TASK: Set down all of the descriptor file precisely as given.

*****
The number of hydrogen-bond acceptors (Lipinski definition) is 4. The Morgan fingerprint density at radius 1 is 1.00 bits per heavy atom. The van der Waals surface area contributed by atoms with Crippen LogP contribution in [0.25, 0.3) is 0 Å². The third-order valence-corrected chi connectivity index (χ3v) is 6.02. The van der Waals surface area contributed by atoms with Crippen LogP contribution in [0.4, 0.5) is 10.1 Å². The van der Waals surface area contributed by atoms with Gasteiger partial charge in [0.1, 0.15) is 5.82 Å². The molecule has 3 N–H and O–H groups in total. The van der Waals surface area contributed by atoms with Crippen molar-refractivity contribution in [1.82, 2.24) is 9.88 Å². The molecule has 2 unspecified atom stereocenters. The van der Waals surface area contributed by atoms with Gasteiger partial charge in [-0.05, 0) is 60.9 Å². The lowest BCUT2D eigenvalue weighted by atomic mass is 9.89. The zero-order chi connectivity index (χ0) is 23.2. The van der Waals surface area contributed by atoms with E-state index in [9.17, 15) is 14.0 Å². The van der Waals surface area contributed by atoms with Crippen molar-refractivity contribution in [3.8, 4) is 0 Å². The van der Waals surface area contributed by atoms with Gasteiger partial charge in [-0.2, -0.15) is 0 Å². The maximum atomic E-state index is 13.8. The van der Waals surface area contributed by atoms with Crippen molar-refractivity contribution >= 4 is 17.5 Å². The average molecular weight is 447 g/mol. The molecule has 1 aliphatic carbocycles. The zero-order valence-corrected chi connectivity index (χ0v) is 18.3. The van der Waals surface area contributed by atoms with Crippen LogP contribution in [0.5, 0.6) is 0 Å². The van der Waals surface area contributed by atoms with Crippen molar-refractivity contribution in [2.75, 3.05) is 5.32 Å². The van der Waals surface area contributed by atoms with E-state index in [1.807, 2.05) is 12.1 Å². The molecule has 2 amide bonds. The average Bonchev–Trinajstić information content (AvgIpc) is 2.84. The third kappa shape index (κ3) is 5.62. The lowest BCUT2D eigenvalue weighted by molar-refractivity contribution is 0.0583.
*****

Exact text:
The number of hydrogen-bond acceptors (Lipinski definition) is 4. The Morgan fingerprint density at radius 1 is 1.00 bits per heavy atom. The van der Waals surface area contributed by atoms with Crippen LogP contribution in [0.25, 0.3) is 0 Å². The third-order valence-corrected chi connectivity index (χ3v) is 6.02. The van der Waals surface area contributed by atoms with Crippen LogP contribution in [0.4, 0.5) is 10.1 Å². The van der Waals surface area contributed by atoms with Gasteiger partial charge in [0.1, 0.15) is 5.82 Å². The molecule has 3 N–H and O–H groups in total. The van der Waals surface area contributed by atoms with Crippen molar-refractivity contribution in [1.82, 2.24) is 9.88 Å². The molecule has 2 unspecified atom stereocenters. The van der Waals surface area contributed by atoms with Gasteiger partial charge in [-0.05, 0) is 60.9 Å². The lowest BCUT2D eigenvalue weighted by atomic mass is 9.89. The zero-order chi connectivity index (χ0) is 23.2. The van der Waals surface area contributed by atoms with E-state index in [9.17, 15) is 14.0 Å². The van der Waals surface area contributed by atoms with Crippen molar-refractivity contribution in [3.8, 4) is 0 Å². The van der Waals surface area contributed by atoms with Gasteiger partial charge in [-0.2, -0.15) is 0 Å². The maximum atomic E-state index is 13.8. The van der Waals surface area contributed by atoms with Crippen molar-refractivity contribution >= 4 is 17.5 Å². The average molecular weight is 447 g/mol. The molecule has 1 aliphatic carbocycles. The zero-order valence-corrected chi connectivity index (χ0v) is 18.3. The van der Waals surface area contributed by atoms with Crippen LogP contribution in [0.5, 0.6) is 0 Å². The van der Waals surface area contributed by atoms with Crippen molar-refractivity contribution in [2.75, 3.05) is 5.32 Å². The van der Waals surface area contributed by atoms with E-state index in [1.807, 2.05) is 12.1 Å². The molecule has 2 amide bonds. The average Bonchev–Trinajstić information content (AvgIpc) is 2.84. The third kappa shape index (κ3) is 5.62. The lowest BCUT2D eigenvalue weighted by molar-refractivity contribution is 0.0583.